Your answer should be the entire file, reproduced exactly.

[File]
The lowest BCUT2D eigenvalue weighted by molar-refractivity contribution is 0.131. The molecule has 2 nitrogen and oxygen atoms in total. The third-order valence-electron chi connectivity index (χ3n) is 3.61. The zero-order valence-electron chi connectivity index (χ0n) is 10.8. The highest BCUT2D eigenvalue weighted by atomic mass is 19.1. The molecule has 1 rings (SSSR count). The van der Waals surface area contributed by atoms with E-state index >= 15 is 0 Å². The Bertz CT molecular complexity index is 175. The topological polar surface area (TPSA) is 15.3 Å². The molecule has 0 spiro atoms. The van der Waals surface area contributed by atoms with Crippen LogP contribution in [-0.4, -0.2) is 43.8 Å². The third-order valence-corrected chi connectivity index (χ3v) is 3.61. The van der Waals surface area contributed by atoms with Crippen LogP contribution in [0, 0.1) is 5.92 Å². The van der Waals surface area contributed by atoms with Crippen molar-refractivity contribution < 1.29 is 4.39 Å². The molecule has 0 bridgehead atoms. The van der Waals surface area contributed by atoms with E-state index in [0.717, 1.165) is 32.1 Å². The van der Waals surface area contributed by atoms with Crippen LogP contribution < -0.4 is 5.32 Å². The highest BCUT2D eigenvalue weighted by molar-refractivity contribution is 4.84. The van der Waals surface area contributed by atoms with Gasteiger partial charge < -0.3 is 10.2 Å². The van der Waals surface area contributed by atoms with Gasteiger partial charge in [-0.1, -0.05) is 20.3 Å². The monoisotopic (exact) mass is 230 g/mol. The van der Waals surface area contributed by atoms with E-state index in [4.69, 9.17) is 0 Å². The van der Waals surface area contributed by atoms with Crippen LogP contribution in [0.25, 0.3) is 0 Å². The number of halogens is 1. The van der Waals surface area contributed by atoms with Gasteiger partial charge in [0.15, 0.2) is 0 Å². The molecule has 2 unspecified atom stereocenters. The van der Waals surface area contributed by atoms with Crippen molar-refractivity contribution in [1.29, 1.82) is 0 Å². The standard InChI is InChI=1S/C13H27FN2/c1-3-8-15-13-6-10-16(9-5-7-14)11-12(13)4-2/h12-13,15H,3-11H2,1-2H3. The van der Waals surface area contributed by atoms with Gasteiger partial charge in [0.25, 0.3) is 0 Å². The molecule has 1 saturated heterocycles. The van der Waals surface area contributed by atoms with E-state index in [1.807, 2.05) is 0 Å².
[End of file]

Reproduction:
The lowest BCUT2D eigenvalue weighted by molar-refractivity contribution is 0.131. The molecule has 2 nitrogen and oxygen atoms in total. The third-order valence-electron chi connectivity index (χ3n) is 3.61. The zero-order valence-electron chi connectivity index (χ0n) is 10.8. The highest BCUT2D eigenvalue weighted by atomic mass is 19.1. The molecule has 1 rings (SSSR count). The van der Waals surface area contributed by atoms with E-state index >= 15 is 0 Å². The Bertz CT molecular complexity index is 175. The topological polar surface area (TPSA) is 15.3 Å². The molecule has 0 spiro atoms. The van der Waals surface area contributed by atoms with Crippen LogP contribution in [-0.4, -0.2) is 43.8 Å². The third-order valence-corrected chi connectivity index (χ3v) is 3.61. The van der Waals surface area contributed by atoms with Crippen LogP contribution in [0, 0.1) is 5.92 Å². The van der Waals surface area contributed by atoms with Crippen molar-refractivity contribution < 1.29 is 4.39 Å². The molecule has 0 bridgehead atoms. The van der Waals surface area contributed by atoms with E-state index in [0.717, 1.165) is 32.1 Å². The van der Waals surface area contributed by atoms with Crippen LogP contribution < -0.4 is 5.32 Å². The highest BCUT2D eigenvalue weighted by molar-refractivity contribution is 4.84. The van der Waals surface area contributed by atoms with Gasteiger partial charge < -0.3 is 10.2 Å². The van der Waals surface area contributed by atoms with Gasteiger partial charge in [-0.1, -0.05) is 20.3 Å². The monoisotopic (exact) mass is 230 g/mol. The van der Waals surface area contributed by atoms with E-state index in [4.69, 9.17) is 0 Å². The van der Waals surface area contributed by atoms with Crippen LogP contribution in [0.25, 0.3) is 0 Å². The number of halogens is 1. The van der Waals surface area contributed by atoms with Gasteiger partial charge in [0.15, 0.2) is 0 Å². The molecule has 2 unspecified atom stereocenters. The van der Waals surface area contributed by atoms with Crippen molar-refractivity contribution in [1.29, 1.82) is 0 Å². The standard InChI is InChI=1S/C13H27FN2/c1-3-8-15-13-6-10-16(9-5-7-14)11-12(13)4-2/h12-13,15H,3-11H2,1-2H3. The van der Waals surface area contributed by atoms with Gasteiger partial charge in [0.25, 0.3) is 0 Å². The molecule has 1 saturated heterocycles. The van der Waals surface area contributed by atoms with E-state index in [1.807, 2.05) is 0 Å².